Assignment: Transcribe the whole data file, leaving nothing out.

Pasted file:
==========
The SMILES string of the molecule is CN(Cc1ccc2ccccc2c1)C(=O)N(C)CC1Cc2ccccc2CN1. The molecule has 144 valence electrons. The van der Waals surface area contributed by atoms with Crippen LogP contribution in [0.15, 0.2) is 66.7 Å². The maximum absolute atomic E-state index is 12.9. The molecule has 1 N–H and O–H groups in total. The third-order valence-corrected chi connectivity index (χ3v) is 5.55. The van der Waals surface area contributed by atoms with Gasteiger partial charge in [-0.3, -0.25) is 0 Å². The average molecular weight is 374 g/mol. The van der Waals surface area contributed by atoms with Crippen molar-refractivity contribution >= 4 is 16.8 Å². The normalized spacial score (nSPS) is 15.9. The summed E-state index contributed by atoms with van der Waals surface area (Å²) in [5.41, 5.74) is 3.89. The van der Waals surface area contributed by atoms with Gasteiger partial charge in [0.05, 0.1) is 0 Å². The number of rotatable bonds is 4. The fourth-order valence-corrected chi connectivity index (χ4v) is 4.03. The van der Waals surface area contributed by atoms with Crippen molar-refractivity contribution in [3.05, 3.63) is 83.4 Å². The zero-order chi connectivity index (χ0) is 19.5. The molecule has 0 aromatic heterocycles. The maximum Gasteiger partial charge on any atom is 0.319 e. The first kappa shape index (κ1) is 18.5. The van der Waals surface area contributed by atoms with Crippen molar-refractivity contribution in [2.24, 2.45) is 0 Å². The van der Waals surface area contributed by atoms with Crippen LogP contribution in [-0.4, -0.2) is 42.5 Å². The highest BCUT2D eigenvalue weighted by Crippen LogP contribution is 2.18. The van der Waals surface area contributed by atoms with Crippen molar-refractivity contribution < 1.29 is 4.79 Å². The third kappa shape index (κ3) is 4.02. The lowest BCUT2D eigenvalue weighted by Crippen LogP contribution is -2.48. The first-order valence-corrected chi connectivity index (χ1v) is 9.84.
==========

The SMILES string of the molecule is CN(Cc1ccc2ccccc2c1)C(=O)N(C)CC1Cc2ccccc2CN1. The molecule has 144 valence electrons. The van der Waals surface area contributed by atoms with Crippen LogP contribution in [0.15, 0.2) is 66.7 Å². The maximum absolute atomic E-state index is 12.9. The molecule has 1 N–H and O–H groups in total. The third-order valence-corrected chi connectivity index (χ3v) is 5.55. The van der Waals surface area contributed by atoms with Gasteiger partial charge in [-0.3, -0.25) is 0 Å². The average molecular weight is 374 g/mol. The van der Waals surface area contributed by atoms with Crippen molar-refractivity contribution >= 4 is 16.8 Å². The normalized spacial score (nSPS) is 15.9. The summed E-state index contributed by atoms with van der Waals surface area (Å²) in [5.41, 5.74) is 3.89. The van der Waals surface area contributed by atoms with Gasteiger partial charge in [0.05, 0.1) is 0 Å². The number of rotatable bonds is 4. The fourth-order valence-corrected chi connectivity index (χ4v) is 4.03. The van der Waals surface area contributed by atoms with Crippen molar-refractivity contribution in [3.05, 3.63) is 83.4 Å². The zero-order chi connectivity index (χ0) is 19.5. The molecule has 0 aromatic heterocycles. The maximum Gasteiger partial charge on any atom is 0.319 e. The first kappa shape index (κ1) is 18.5. The van der Waals surface area contributed by atoms with Crippen molar-refractivity contribution in [2.24, 2.45) is 0 Å². The van der Waals surface area contributed by atoms with Crippen LogP contribution in [-0.4, -0.2) is 42.5 Å². The highest BCUT2D eigenvalue weighted by Crippen LogP contribution is 2.18. The van der Waals surface area contributed by atoms with Crippen molar-refractivity contribution < 1.29 is 4.79 Å². The third kappa shape index (κ3) is 4.02. The lowest BCUT2D eigenvalue weighted by Crippen LogP contribution is -2.48. The first-order valence-corrected chi connectivity index (χ1v) is 9.84.